While the invasion by Alaric threw Italy into a crisis, Germany was in turmoil. There was increasing pressure from the Huns in the East – Gibbon traces its origin all the way back to China, which is probably fanciful but I suppose isn’t impossible. From this emerged a new barbarian leader who rapidly became an enemy of Rome. Alaric was a Christian who understood the empire intimately. In contrast the new leader was an out and out barbarian. His name was Radagaisus and he was not just a pagan, but a sincere one who regularly sacrificed to his gods. He treated the civilised world with contempt rather than envy. It was widely believed that he had taken a vow to reduce the city of Rome to rubble and to sacrifice the senators to his heavenly supporters.
He probably led about 20,000 warriors from a mixture of tribes. There doesn’t seem to have been much in the way of military finesse about his approach. He crossed the undefended border, then marched across the equally undefended river Po and laid siege to Florence. This would have been pretty much motivated by the desire for booty rather than any grand plan.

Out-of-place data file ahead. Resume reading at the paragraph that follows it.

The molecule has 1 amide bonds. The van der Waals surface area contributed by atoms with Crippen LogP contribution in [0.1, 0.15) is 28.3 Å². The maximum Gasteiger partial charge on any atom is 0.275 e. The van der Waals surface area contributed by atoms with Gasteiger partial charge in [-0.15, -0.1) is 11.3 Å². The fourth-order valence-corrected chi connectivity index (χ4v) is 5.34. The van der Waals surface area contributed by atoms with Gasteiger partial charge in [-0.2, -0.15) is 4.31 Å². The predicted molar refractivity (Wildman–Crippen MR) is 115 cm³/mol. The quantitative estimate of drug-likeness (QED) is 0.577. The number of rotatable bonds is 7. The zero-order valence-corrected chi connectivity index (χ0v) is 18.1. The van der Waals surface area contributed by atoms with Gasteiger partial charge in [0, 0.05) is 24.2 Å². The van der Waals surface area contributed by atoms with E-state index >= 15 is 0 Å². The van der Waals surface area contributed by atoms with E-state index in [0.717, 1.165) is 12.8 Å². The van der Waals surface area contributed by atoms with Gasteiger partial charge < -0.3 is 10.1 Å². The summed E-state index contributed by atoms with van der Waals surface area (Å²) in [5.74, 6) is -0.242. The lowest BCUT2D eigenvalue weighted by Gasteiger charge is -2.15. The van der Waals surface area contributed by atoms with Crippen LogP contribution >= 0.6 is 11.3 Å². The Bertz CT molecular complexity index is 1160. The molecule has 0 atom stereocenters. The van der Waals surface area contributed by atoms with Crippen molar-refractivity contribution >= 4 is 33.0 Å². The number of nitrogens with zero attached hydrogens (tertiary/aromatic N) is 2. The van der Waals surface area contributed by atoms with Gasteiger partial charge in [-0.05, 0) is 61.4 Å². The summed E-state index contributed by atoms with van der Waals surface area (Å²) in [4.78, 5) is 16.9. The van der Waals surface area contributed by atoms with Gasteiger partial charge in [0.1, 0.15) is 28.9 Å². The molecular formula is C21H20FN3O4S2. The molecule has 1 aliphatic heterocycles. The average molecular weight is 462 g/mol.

The inhabitants of the besieged city were fighting for their lives, and there was no avenue open for negotiation. Stilicho raised, with some difficulty, some 40,000 troops. He tempted back deserters. He offered freedom and 2 pieces of gold to slaves who would join him. What the slave’s owners thought about that isn’t recorded. He again pulled all the northern provincial forces he could summon back to deal with the crisis in Italy.
Meanwhile the inhabitants of Florence were reduced to their last strength. They kept going with encouragement from St Ambrose. He was of course, still dead, but he sent hopeful messages in dreams. Ambrose may not have been alive but he was luckily well informed. One day the defenders looked out to see the banners of Stilicho in the distance. It was now the barbarians turn to be besieged as Stilicho surrounded their camp. In they end they surrendered. Radagaisus was held for a while and then executed. 10,000 of his followers were recruited into the Roman army and the rest of the captives sold into slavery. The numbers involved were so great that the sudden sale collapsed the market for slaves, and most of them went for really good prices. Not every purchaser got a bargain though. A lot of them were malnourished and died shortly afterwards. And those that ended up in Rome itself may well have been something their owners would have been better off without, as we shall see a bit later.